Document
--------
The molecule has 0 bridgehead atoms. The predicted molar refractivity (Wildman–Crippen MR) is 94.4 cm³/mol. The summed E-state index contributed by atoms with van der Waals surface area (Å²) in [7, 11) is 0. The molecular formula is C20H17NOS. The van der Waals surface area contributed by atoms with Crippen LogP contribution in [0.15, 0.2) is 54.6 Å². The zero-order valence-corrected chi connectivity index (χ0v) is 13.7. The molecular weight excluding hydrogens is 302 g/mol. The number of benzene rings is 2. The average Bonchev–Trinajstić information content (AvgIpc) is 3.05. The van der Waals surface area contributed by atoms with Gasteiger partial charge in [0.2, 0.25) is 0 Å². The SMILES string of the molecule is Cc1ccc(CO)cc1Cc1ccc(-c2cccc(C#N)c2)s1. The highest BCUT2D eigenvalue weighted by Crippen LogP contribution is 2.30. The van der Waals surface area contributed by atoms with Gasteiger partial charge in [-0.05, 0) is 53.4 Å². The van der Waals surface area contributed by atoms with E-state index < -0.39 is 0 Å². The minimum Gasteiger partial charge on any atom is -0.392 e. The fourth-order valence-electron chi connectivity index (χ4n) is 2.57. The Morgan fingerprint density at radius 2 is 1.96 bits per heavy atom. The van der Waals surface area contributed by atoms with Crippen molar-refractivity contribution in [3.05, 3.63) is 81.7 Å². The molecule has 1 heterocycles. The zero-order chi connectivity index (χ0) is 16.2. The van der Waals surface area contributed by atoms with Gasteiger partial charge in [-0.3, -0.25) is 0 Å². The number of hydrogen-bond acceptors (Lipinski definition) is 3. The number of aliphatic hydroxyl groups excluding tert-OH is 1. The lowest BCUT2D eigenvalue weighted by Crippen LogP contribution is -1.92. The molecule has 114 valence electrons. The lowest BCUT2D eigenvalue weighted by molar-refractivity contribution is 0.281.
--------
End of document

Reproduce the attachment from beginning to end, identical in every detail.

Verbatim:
The molecule has 0 bridgehead atoms. The predicted molar refractivity (Wildman–Crippen MR) is 94.4 cm³/mol. The summed E-state index contributed by atoms with van der Waals surface area (Å²) in [7, 11) is 0. The molecular formula is C20H17NOS. The van der Waals surface area contributed by atoms with Crippen LogP contribution in [0.15, 0.2) is 54.6 Å². The zero-order valence-corrected chi connectivity index (χ0v) is 13.7. The molecular weight excluding hydrogens is 302 g/mol. The number of benzene rings is 2. The average Bonchev–Trinajstić information content (AvgIpc) is 3.05. The van der Waals surface area contributed by atoms with Gasteiger partial charge in [0.2, 0.25) is 0 Å². The SMILES string of the molecule is Cc1ccc(CO)cc1Cc1ccc(-c2cccc(C#N)c2)s1. The highest BCUT2D eigenvalue weighted by Crippen LogP contribution is 2.30. The van der Waals surface area contributed by atoms with Gasteiger partial charge in [-0.05, 0) is 53.4 Å². The van der Waals surface area contributed by atoms with E-state index < -0.39 is 0 Å². The minimum Gasteiger partial charge on any atom is -0.392 e. The fourth-order valence-electron chi connectivity index (χ4n) is 2.57. The Morgan fingerprint density at radius 2 is 1.96 bits per heavy atom. The van der Waals surface area contributed by atoms with Crippen molar-refractivity contribution in [3.05, 3.63) is 81.7 Å². The molecule has 1 heterocycles. The zero-order chi connectivity index (χ0) is 16.2. The van der Waals surface area contributed by atoms with Gasteiger partial charge in [-0.3, -0.25) is 0 Å². The number of hydrogen-bond acceptors (Lipinski definition) is 3. The number of aliphatic hydroxyl groups excluding tert-OH is 1. The lowest BCUT2D eigenvalue weighted by Crippen LogP contribution is -1.92. The molecule has 114 valence electrons. The lowest BCUT2D eigenvalue weighted by molar-refractivity contribution is 0.281.